The Movie Waffler Blu-Ray Review - <i>MADMAN (1982)</i> | The Movie Waffler

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Blu-Ray Review - MADMAN (1982)

Former member of the UK 'Video Nasties' list gets the hi-def treatment from Arrow Video.

Review by Eric Hillis

Directed by: Joe Giannone

Starring: Gaylen Ross, Tony Fish, Harriet Bass



"The film follows a classic drive-in structure, in that it considerately allows you to wander off to take a leak, purchase some milk duds, or take a sneaky trip to the liquor store, all without missing any key plot elements."





If you're of the opinion that there are too many superhero movies released these days, cast your mind back to the early '80s, when every week a new slasher flick hit our screens. Thanks to the soaring financial success of John Carpenter's Halloween and Sean S Cunningham's Friday the 13th, every low budget producer in America, many seeking an exit from the porn industry, decided to get in on the stalk and slash game. There were a few diamonds in the rough (The House on Sorority Row, Prom Night, Maniac), but Joe Giannone's Madman wasn't one of them.
With a premise not dissimilar to the previous year's superior The Burning (which itself borrowed a lot from Friday the 13th), Madman gives us another take on the 'Cropsey' myth, a popular urban legend that tells of a maniacal killer who picks off victims in the woods of upstate New York. The killer's name has been changed here to Madman Marz, as we learn from a campfire tale told by Max (Carl Fredericks), head counsellor at a Crystal Lake style summer camp, one which seems to have a lot more counsellors than campers. Speaking Marz' name will summon him and set him off on a murderous rampage, and wouldn't you know, one of the counsellors shouts out the maniacal moniker, lobbing a stone at Marz house just to really piss him off.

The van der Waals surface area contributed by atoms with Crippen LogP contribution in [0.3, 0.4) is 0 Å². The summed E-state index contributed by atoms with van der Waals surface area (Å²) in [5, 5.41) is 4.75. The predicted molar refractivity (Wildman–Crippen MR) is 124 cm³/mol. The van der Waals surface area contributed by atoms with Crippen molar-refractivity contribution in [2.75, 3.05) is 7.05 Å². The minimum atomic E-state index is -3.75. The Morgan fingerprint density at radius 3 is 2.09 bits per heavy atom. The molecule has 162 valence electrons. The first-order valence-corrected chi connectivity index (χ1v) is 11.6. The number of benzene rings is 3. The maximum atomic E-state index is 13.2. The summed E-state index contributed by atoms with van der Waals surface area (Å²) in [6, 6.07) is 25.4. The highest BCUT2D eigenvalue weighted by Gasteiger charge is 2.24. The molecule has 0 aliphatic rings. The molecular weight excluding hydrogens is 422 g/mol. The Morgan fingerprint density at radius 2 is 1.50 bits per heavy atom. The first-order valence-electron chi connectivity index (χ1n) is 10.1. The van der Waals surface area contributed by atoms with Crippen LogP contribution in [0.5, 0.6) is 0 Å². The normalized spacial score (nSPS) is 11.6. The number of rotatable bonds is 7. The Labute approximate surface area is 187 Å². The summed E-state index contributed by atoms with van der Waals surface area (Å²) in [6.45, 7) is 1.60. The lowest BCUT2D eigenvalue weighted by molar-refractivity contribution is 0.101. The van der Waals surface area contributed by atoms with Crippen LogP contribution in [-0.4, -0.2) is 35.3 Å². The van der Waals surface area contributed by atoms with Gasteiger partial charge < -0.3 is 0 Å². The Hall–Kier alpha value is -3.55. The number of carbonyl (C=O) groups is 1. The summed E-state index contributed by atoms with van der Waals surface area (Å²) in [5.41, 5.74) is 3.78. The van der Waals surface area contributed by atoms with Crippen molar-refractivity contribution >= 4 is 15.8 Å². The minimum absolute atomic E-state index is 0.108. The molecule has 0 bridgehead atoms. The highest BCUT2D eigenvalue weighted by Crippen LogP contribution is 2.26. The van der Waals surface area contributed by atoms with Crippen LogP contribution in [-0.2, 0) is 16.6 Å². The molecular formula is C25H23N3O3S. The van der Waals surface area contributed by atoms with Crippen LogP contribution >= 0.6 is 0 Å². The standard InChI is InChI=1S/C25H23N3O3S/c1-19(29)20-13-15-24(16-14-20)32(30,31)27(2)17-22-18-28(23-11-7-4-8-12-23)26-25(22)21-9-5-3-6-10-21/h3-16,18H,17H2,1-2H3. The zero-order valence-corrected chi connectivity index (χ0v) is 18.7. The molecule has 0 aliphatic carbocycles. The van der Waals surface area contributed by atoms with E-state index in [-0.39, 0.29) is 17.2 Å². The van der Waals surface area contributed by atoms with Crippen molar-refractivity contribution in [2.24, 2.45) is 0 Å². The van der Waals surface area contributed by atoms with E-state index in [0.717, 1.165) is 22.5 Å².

True to form, Marz does indeed return, resembling the decomposed corpse of The Dukes of Hazzard's Uncle Jesse. Maybe he's pissed that he can't fly the old Stars and Bars no more, or maybe he just hates young folks. Either way, he sets off on a murderous rampage, one sorely lacking in cinematic invention.
Madman runs for 88 minutes, but feels longer than Ben Hur, thanks to its glacial pace and padding out with dull conversations. Suspense and tension took the weekend off it seems, with Giannone proving incapable of providing either element. The film follows a classic drive-in structure, in that it considerately allows you to wander off to take a leak, purchase some milk duds, or take a sneaky trip to the liquor store, all without missing any key plot elements.
Thankfully, there is some camp (no pun intended) value here, with a hilarious love-making scene in a jacuzzi that has its lovers circling each other in some bizarre mating ritual, and a would-be victim hiding in a fridge, long before Indiana Jones sought such refuge.
Madman made it onto the infamous UK 'Video Nasties' list back in the day, which shows how ridiculous the list was, as there's nothing here you wouldn't see on today's mainstream TV in terms of violence, and oddly for the genre, nudity is notably absent. Had it not made it onto the list, the movie would likely be consigned to the video trash can and we wouldn't have this stunning transfer from Arrow Video. Whatever your opinion of the film, it's great to see it in all its gritty, grainy, grindhouse glory.
Extras:
The Legend Still Lives! Thirty Years of Madman is a comprehensive, feature length documentary filled with cast and crew interviews.
Madman: Alive at 35 is a shorter look back at the legacy of the movie.
In The Early Career of Gary Sales, the film's producer discusses the good old days of '70s exploitation filmmaking.
The package is rounded out with convention interviews, musical tributes, trailers, TV spots and the usual Arrow reversible sleeve and booklet. A great all round presentation that a movie this poor really doesn't deserve.




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